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TK’s Two Cents: Why “annoying” people are awesome! Pt. 2

I ended my last post promising my two cents on why I think annoying people (like you and I) make the world go ’round. If you’d like to read it, click here. Below is the two cents I promised. I hope you enjoy. Cheers 🙂

Could your annoying attributes be a clue to what makes you great?

Bill Gothard once said “all so-called negative personality traits are simply positive personality traits misused or misunderstood.”

Many of life’s greatest achievers and influencers are people who’ve been told all their lives how they are “too this” or “too that.”

Some of the funniest comedians frequently got in trouble as children for being “too silly.” Even as adults, they are often scolded for being “inappropriate.”

Some of the most sophisticated thinkers are often told by those who do not enjoy prolonged contemplation that they are too “heavy”, “dull”, or “serious.”

Artistic people are routinely reminded of how “flighty” they are, while many of the hard-working professionals who make major contributions to society are often scoffed at for being too “mechanical” or “conventional.”

Why annoying people are awesome

The difference between “annoying” & “awesome” is entirely a matter of perception that quickly changes with the crowd. Everyone is awesome relative to those who “get” them and everyone is annoying relative to those who don’t. 

I recently went to see the movie “Midnight in Paris”. It’s a romantic comedy about a Hollywood screenwriter with aspirations to pen a “serious” novel. Throughout the film, it’s evident that his fiancée and family is constantly annoyed by his obsession with writing and his romantic fascination with Paris. Every time he brings up these subjects, they roll their eyes and express frustration with how often his thinking is somewhere in the clouds. He feels lots of pressure to tone himself down and act a bit more “normal” to fit in with the people around him.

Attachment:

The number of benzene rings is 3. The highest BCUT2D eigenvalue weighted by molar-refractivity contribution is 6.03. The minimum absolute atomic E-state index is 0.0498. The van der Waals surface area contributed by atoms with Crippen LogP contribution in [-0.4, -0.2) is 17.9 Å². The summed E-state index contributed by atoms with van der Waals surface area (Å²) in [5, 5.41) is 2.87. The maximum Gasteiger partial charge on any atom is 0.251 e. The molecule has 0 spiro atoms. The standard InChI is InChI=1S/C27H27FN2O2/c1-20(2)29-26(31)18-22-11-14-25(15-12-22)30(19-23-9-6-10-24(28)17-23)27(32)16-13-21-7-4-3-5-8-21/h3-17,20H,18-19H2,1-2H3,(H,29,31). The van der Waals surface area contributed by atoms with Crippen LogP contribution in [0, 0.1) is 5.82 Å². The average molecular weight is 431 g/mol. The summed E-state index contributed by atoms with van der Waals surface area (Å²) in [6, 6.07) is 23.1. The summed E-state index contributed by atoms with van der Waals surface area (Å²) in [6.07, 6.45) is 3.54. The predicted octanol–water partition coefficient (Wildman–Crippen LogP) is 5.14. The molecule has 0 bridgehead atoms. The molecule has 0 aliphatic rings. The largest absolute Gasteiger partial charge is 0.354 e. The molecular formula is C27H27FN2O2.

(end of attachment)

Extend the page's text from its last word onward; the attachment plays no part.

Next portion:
One night, after taking an evening stroll, he discovers that Paris magically transforms after midnight. He’s taken back in time to a place where he can rendezvous with great artists of the past like Hemingway and Picasso. Everyone who meets him adores his wit, passion, and authenticity. No one tells him he talks too much. They all beg him to keep talking. No one rolls their eyes at his “pipe dreams”. The roll their eyes only at the way he doubts himself. His adventures & conversations with other creatives help him realize that he’s actually a hero and a source of inspiration when he associates with the “right” group of people.

In ways that are literal and figurative, he surprisingly finds himself playing the role of life-saver for people wrestling with real problems.

Each time he makes a difference, it’s when he’s exhibiting one of those “annoying” qualities he once felt he needed to change.

What does this say about what we should do or not do about the annoying people in our lives?

Furthermore, if people are annoying, why should we care about being more  understanding, patient, and tolerant?

Well, my friends, I will conclude this series on annoying people in my next post by offering my take on those questions.

Until then, have a wonderful day in every way. I know I will.


T.K. Coleman

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